The English Manor Part 2: The Free and the Unfree Peasants

February 14, 2017 by Mercedes Rochelle | Filed under General Topics.

In Part 1 of The English Manor, I gave a broad generalization of the average manor components. In Part 2, I’m going to do my best to differentiate between the classes of manorial population: the free and the unfree. This is harder than it sounds! One of the reasons this subject is so complicated is that by no means was the manor system consistent across the country. The Custom of the Manor varied from lord to lord and from region to region. So anything we learn must be taken as a broad generalization. One thing we can safely assume is that the work load and financial burdens of the unfree peasant greatly outweighed those of his free companions.

The working year was divided into two parts: Michaelmas (Sept 29) to August, where the Peasant would have to work 2-3 days a week (Week-work), then August to Michaelmas, where he had to work  3-5 days per week. Most of the labor fell on the unfree. During the harvest the peasant was required to give several extra days as his “boon” or “gift”, bringing all of his family to help. This was in addition to tending his own crops. Even the free peasant was required to give some boon-work on these crucial days, and the lord compensated them occasionally by offering meals and drink to the whole manor population.

The free and unfree status had little to do with how much land the peasant was holding. Sometimes the unfree held more land than the freeman; sometimes the freeman did paid work for the unfree. But the division between them was felt very strongly. Here is the manor population as best as I could define it:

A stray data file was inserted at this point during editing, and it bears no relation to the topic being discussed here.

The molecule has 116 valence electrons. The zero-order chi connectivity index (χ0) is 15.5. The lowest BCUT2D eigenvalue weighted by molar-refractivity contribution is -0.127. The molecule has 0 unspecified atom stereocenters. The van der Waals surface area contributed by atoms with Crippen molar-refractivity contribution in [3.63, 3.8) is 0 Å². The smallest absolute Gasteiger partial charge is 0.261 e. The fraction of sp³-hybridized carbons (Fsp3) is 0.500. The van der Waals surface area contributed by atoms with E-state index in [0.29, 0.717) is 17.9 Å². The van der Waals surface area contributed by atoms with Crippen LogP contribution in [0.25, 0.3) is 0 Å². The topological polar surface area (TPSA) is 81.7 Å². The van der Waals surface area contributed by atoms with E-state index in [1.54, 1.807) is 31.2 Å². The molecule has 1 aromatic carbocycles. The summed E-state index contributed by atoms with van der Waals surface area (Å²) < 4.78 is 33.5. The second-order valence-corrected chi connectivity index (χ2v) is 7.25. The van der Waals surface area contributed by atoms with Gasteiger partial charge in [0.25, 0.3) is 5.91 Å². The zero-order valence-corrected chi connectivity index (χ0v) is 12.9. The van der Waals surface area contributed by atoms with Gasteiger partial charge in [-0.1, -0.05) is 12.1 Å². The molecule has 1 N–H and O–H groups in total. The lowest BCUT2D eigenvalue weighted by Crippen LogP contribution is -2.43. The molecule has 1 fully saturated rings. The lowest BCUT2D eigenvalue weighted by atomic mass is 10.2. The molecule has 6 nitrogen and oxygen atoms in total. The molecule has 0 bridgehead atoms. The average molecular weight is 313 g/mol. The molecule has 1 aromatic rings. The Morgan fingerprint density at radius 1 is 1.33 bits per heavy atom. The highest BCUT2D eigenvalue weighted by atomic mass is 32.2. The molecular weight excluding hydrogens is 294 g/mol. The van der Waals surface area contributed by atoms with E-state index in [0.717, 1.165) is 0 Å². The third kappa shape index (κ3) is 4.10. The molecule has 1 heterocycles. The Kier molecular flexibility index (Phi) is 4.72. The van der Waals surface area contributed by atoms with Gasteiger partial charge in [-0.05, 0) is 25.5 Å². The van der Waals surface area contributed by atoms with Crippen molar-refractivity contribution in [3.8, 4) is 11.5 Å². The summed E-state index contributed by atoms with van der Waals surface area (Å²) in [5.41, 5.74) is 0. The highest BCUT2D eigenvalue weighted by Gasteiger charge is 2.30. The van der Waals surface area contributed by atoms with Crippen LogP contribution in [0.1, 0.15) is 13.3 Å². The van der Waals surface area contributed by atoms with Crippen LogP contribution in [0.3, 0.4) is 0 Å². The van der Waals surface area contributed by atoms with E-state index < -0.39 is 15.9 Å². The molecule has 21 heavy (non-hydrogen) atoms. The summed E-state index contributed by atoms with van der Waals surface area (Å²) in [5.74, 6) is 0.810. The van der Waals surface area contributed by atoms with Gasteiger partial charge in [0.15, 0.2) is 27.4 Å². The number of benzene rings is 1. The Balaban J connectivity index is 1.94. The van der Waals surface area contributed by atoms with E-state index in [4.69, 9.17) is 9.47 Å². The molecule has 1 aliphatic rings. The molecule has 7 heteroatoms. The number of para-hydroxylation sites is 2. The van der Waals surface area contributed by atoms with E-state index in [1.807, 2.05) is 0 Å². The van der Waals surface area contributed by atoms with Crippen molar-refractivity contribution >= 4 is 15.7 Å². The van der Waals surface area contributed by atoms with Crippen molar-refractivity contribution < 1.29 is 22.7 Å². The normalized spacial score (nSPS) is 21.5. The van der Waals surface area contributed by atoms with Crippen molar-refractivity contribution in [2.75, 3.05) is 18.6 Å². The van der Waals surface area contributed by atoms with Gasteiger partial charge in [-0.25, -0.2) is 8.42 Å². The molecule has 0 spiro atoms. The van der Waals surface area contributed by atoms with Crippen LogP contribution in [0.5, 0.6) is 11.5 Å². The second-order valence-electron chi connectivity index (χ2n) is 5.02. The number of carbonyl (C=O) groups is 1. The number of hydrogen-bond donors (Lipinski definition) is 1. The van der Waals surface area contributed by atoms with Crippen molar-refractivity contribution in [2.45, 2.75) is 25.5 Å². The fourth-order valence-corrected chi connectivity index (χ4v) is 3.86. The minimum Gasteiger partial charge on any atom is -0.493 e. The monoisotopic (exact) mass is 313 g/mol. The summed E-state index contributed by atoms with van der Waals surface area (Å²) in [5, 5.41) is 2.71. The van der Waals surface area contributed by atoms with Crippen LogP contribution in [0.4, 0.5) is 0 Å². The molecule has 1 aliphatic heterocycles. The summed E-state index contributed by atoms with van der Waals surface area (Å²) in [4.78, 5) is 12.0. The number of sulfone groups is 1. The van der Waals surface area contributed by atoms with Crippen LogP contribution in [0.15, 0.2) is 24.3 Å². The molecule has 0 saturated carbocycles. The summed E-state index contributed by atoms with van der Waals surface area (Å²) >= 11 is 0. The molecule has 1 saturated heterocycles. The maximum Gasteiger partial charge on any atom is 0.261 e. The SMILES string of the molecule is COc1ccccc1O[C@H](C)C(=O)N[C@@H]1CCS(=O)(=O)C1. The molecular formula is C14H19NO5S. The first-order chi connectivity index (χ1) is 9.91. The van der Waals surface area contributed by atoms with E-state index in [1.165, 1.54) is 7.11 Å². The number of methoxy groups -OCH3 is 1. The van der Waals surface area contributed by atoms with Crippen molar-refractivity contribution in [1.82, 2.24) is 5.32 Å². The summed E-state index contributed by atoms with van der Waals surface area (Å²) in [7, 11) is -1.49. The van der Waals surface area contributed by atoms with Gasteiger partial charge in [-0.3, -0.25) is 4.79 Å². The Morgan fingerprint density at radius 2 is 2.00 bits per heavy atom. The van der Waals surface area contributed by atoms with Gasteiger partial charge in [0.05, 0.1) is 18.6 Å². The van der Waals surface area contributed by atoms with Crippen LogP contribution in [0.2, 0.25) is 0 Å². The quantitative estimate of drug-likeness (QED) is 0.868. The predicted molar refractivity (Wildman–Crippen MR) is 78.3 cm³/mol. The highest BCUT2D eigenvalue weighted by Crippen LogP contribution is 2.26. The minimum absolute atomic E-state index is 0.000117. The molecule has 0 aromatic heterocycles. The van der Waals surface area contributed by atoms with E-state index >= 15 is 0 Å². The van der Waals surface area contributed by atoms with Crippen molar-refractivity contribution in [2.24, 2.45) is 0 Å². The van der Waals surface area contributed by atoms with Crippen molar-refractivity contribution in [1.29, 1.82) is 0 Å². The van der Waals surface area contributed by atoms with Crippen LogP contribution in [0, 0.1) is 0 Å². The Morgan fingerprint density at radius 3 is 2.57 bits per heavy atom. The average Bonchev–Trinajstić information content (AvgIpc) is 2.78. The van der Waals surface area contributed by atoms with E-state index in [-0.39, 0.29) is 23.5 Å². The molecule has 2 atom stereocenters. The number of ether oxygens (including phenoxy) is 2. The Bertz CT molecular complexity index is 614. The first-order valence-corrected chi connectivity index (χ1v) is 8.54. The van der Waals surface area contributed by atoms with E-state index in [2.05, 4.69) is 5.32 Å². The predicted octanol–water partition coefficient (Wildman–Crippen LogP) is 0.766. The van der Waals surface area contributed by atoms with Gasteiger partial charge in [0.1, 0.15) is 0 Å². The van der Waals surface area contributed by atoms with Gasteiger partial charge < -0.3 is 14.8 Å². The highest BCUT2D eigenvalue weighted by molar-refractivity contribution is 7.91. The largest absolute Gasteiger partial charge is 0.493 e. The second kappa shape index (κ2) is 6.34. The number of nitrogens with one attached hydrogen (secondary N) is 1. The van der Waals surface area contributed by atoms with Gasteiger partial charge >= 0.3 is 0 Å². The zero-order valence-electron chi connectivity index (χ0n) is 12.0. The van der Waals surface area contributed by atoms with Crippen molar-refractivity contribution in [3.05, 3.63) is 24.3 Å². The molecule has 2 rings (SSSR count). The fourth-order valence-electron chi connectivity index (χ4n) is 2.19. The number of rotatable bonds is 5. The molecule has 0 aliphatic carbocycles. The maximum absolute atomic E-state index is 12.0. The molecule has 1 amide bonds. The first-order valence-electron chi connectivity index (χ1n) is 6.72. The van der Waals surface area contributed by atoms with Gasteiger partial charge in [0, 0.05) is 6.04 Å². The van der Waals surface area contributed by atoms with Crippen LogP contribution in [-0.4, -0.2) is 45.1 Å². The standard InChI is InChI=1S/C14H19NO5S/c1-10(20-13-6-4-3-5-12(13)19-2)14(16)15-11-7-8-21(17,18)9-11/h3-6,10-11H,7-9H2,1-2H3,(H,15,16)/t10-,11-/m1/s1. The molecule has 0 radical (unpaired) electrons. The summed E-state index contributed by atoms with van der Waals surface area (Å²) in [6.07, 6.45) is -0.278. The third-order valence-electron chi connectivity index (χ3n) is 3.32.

STEWARD (or Seneschal)
The Steward was at the head of the lord’s officials. He was a man of rank and often was in charge of more than one manor. He was the voice of the lord and presided over the Manor Courts. He would stay in the great house, usually in the absence of the lord. The Steward gave orders to the Bailiff.

FREEMAN (Socage Tenants)
The freeman had to pay a yearly rent for his lands, but his obligations were not as onerous as the bondsman. At the top of this class you would have a Bailiff (usually brought in from the outside), who supervised the activities on the whole manor. Then you will see for the most part—but not always—a Hayward (or messor, to manage the sowing and gathering of the crops), a Meadsman (to look after the meadows), a Wood-Reeve,  and the Beadle (or constable, policeman of the village).

The Virgaters, the “aristocracy” of the peasant class held 30+ acres of “full land” in the common fields. At harvest, they were obliged to act as overseers—riding about with white wands of office—provide carts and horses for carrying services, and provide their own plow. A lesser class of freemen held “fardels” or “furlongs” of 10 to 15 acres in the common fields. At harvest, they were allowed to combine their resources and put together a team of two or three (or more).

Some freeman may only have held two or three acres, which probably wasn’t enough to support him. These smaller tenants may only have been able to bring their agricultural tools to task—in other words, live by their hands—but since their holdings were much smaller, so was their obligation. It is not at all uncommon for a poor freeman to hire out his services to an unfree villein who had more land than he could manage by himself.